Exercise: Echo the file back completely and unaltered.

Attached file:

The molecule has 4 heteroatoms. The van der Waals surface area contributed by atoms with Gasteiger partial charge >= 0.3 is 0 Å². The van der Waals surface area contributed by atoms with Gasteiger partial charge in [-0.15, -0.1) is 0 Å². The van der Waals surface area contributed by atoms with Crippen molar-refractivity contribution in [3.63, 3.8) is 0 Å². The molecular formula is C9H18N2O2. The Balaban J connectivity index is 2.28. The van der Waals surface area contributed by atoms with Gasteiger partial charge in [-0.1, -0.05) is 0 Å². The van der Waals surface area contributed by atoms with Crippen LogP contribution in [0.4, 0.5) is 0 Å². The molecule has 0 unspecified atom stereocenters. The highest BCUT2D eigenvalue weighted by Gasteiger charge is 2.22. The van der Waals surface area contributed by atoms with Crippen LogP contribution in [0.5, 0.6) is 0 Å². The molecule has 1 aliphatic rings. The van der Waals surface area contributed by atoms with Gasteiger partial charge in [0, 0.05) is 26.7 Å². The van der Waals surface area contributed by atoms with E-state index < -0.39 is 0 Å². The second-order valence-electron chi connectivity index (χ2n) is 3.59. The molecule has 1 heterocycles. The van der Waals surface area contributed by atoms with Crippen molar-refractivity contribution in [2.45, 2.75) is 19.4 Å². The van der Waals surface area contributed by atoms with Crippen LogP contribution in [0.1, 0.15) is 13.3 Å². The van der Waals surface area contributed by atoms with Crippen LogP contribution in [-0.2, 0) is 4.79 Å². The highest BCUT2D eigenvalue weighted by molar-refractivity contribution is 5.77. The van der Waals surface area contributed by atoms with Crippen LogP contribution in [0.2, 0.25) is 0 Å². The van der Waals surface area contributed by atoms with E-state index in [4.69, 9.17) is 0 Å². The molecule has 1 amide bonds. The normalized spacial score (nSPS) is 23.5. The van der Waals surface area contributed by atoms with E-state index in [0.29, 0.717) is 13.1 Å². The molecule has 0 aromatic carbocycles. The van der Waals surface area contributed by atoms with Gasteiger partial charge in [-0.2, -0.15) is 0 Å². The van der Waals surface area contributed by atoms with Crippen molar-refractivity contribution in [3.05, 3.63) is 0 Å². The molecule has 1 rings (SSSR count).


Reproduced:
The molecule has 4 heteroatoms. The van der Waals surface area contributed by atoms with Gasteiger partial charge >= 0.3 is 0 Å². The van der Waals surface area contributed by atoms with Gasteiger partial charge in [-0.15, -0.1) is 0 Å². The van der Waals surface area contributed by atoms with Crippen molar-refractivity contribution in [3.63, 3.8) is 0 Å². The molecular formula is C9H18N2O2. The Balaban J connectivity index is 2.28. The van der Waals surface area contributed by atoms with Gasteiger partial charge in [-0.1, -0.05) is 0 Å². The van der Waals surface area contributed by atoms with Crippen LogP contribution in [0.4, 0.5) is 0 Å². The molecule has 0 unspecified atom stereocenters. The highest BCUT2D eigenvalue weighted by Gasteiger charge is 2.22. The van der Waals surface area contributed by atoms with Crippen LogP contribution in [0.5, 0.6) is 0 Å². The molecule has 1 aliphatic rings. The van der Waals surface area contributed by atoms with Gasteiger partial charge in [0, 0.05) is 26.7 Å². The van der Waals surface area contributed by atoms with E-state index < -0.39 is 0 Å². The second-order valence-electron chi connectivity index (χ2n) is 3.59. The molecule has 1 heterocycles. The van der Waals surface area contributed by atoms with Crippen molar-refractivity contribution in [2.45, 2.75) is 19.4 Å². The van der Waals surface area contributed by atoms with Crippen LogP contribution in [0.1, 0.15) is 13.3 Å². The van der Waals surface area contributed by atoms with Crippen LogP contribution in [-0.2, 0) is 4.79 Å². The highest BCUT2D eigenvalue weighted by molar-refractivity contribution is 5.77. The van der Waals surface area contributed by atoms with Crippen LogP contribution in [0.2, 0.25) is 0 Å². The van der Waals surface area contributed by atoms with E-state index in [4.69, 9.17) is 0 Å². The molecule has 1 amide bonds. The normalized spacial score (nSPS) is 23.5. The van der Waals surface area contributed by atoms with E-state index in [0.29, 0.717) is 13.1 Å². The molecule has 0 aromatic carbocycles. The van der Waals surface area contributed by atoms with Gasteiger partial charge in [-0.2, -0.15) is 0 Å². The van der Waals surface area contributed by atoms with Crippen molar-refractivity contribution in [3.05, 3.63) is 0 Å². The molecule has 1 rings (SSSR count).